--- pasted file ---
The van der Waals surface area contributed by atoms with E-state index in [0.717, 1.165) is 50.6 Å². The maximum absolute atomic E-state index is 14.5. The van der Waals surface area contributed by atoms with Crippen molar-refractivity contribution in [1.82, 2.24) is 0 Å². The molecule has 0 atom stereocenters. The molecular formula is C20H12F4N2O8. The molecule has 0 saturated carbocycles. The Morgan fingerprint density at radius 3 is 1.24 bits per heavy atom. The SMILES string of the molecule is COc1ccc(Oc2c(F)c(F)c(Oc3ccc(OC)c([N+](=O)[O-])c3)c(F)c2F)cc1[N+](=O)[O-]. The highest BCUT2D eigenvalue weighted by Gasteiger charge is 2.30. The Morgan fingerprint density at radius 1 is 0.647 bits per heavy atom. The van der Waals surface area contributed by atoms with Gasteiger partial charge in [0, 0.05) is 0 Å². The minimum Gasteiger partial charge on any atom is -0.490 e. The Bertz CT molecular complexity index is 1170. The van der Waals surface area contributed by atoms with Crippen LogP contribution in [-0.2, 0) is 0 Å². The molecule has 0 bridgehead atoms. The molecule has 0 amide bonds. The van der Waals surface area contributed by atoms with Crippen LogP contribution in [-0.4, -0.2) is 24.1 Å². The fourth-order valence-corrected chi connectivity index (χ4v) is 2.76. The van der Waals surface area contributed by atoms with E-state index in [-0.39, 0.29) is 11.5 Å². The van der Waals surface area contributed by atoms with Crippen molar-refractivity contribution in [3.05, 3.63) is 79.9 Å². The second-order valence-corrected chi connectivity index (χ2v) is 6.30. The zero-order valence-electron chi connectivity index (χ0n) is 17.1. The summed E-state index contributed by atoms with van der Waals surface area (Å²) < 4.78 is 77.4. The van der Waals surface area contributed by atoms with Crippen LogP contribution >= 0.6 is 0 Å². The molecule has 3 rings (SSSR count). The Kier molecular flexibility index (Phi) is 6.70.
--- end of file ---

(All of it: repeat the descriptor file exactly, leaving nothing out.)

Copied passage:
The van der Waals surface area contributed by atoms with E-state index in [0.717, 1.165) is 50.6 Å². The maximum absolute atomic E-state index is 14.5. The van der Waals surface area contributed by atoms with Crippen molar-refractivity contribution in [1.82, 2.24) is 0 Å². The molecule has 0 atom stereocenters. The molecular formula is C20H12F4N2O8. The molecule has 0 saturated carbocycles. The Morgan fingerprint density at radius 3 is 1.24 bits per heavy atom. The SMILES string of the molecule is COc1ccc(Oc2c(F)c(F)c(Oc3ccc(OC)c([N+](=O)[O-])c3)c(F)c2F)cc1[N+](=O)[O-]. The highest BCUT2D eigenvalue weighted by Gasteiger charge is 2.30. The Morgan fingerprint density at radius 1 is 0.647 bits per heavy atom. The van der Waals surface area contributed by atoms with Gasteiger partial charge in [0, 0.05) is 0 Å². The minimum Gasteiger partial charge on any atom is -0.490 e. The Bertz CT molecular complexity index is 1170. The van der Waals surface area contributed by atoms with Crippen LogP contribution in [-0.2, 0) is 0 Å². The molecule has 0 bridgehead atoms. The molecule has 0 amide bonds. The van der Waals surface area contributed by atoms with Crippen LogP contribution in [-0.4, -0.2) is 24.1 Å². The fourth-order valence-corrected chi connectivity index (χ4v) is 2.76. The van der Waals surface area contributed by atoms with E-state index in [-0.39, 0.29) is 11.5 Å². The van der Waals surface area contributed by atoms with Crippen molar-refractivity contribution in [3.05, 3.63) is 79.9 Å². The second-order valence-corrected chi connectivity index (χ2v) is 6.30. The zero-order valence-electron chi connectivity index (χ0n) is 17.1. The summed E-state index contributed by atoms with van der Waals surface area (Å²) < 4.78 is 77.4. The van der Waals surface area contributed by atoms with Crippen LogP contribution >= 0.6 is 0 Å². The molecule has 3 rings (SSSR count). The Kier molecular flexibility index (Phi) is 6.70.